Someone Else's Jeans
When I was fifteen, every morning was like preparing to step into a battlefield. In the icy darkness of Swedish mornings, I threw on on my second-hand clothes, knowing that whatever I wore, it would be mercilessly mocked. I pulled my hair back and defiantly omitted make-up - the last thing I wanted was to be like them. I read my books and listened to my music on the train in to school, like a gladiator suiting up for the arena.
It's 1998 and I am a bonafide outcast. Not one like today's famous kids who claim they were weird in school and actually were cool before their time. No, I am an authentic, true-life weirdo, complete with a high side ponytail, striped secondhand sweaters and glitter makeup. I have four friends in my class. The only thing we have in common is that we're all nobodies. None of us particularly likes the others - our togetherness is as glued on like my fake nails, and comes undone just as easily and unattractively.
One of my so-called friends is dying to be one of the popular kids. While I spend my days passionately hating the Marlboro-puffing "in" crowd, she's desperately looking for a way in. She laughs too loudly at their jokes, offers homework help and compliments their hair. Which, of course, makes them ridicule her even more - a sad fact she may not yet have realised today.
One afternoon she asks me to come back to her house after school. We eat biscuits and chat. She tells me about her dance class and I talk about how I want to move to Los Angeles after school. She starts digging around her closet and trying on clothes, twirling in front of the mirror, singing and posing like a Spice Girl. I flick through a magazine.
When I get up to pee, she jumps in front of me, wielding one of her sweaters. She puts it up in front of me and tilts her head to one side, as if imagining how it would look on me. "Try this on", she says.
I slip into the sweater. It feels big, warm and surprisingly masculine. My friend tosses a pair of her blueish gray jeans my way. "Here, wear these!". Although I fail to see how these are in any way superior to my lavender-pink pair, I obey. As I'm buttoning up this pair of jeans that feels so distinctly not mine, my friend pulls two strands of hair from my ponytail, one on each side of my forehead, and tucks them behind my ears.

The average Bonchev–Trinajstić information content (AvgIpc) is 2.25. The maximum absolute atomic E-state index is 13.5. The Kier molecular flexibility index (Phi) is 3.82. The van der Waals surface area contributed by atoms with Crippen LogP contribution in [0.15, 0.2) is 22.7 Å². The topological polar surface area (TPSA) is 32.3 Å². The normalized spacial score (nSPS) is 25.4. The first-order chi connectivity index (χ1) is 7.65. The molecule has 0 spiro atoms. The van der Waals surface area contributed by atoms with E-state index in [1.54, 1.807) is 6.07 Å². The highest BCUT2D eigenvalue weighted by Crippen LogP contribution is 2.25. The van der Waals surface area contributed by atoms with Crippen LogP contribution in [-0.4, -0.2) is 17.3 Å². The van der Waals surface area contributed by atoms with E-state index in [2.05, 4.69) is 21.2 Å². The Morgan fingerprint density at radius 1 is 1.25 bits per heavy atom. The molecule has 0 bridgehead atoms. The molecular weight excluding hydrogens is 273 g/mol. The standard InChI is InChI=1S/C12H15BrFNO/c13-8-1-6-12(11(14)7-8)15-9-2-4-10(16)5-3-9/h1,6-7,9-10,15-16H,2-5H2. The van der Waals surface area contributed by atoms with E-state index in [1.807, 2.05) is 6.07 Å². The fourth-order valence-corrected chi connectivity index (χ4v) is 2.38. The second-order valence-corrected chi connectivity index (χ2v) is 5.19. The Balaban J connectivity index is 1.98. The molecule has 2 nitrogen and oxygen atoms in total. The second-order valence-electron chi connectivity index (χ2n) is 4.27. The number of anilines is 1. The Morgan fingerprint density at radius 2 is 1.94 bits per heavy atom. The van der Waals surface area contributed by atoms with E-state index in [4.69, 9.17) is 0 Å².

"If you came to school wearing this tomorrow, you'd become popular straight away", she states.
"Seriously?" I glimpse into the mirror. I look like someone took the girls from class and ran them through a Xerox machine. A bad copy. Especially my hair looks exceptionally stupid, with the two strands hanging down from my forehead. "Totally!" she assures me. "Listen, you're not bad looking. You've got a flat tummy, nice legs and boobs. You just need to dress better."
Even if her comments are technically compliments, I feel a peculiar sting at her words. This person who is supposed to be my friend, my confidante in the cruel world that is high school, is saying that she wants me to change. That I should be something else.
"You have nice legs and boobs," I retort. "You have worn your hair this way three times this week. And these are all your clothes. Why aren't you more popular than me?"
Something flashes across her face and her eyes take on a darker hue. She is offended. "I am more popular than you. Thomas said hi to me last Monday."
Thomas is a scrawny, obnoxious skater kid from class. I try to imagine all the ways my life would be different if he said hi to me tomorrow. Not one thing comes to mind. "I want to change back into my own clothes," I say. She rolls her eyes and sips orange juice with a straw. "Sure, but, you know, if you keep dressing like that and...being like that, you might never fit in anywhere."
I leave her jeans on her bed and feel the familiar softness of my own lavender pair. On the train home, I listen to music and think about how, even if I hate myself most days, I'd rather embrace the fact that I was who I was and be okay with hating myself, than try to force myself into something that I didn't even want to be.
This week, while reading Lena Dunham's beautiful Not That Kind of Girl, I came across this:
"But that's also how I felt in high school, sure that my people were from elsewhere and going elsewhere and that they would recognize me when they saw me. They would like me enough that it wouldn't matter if I liked myself. They would see the good in me so that I could, too."
...and this is so true. I felt this way too, constantly, and aside from the fact that I was certain that my people was Leonardo DiCaprio, that all came true.
One by one, they all did arrive. I married one of them this summer, and when I did, 30 more of them were there to celebrate with us. I talk to so many of them every day. I have found them through this blog, through my magazine and by exploring my passions. And by always wearing the weirdest clothes possible.
Picture from Pinterest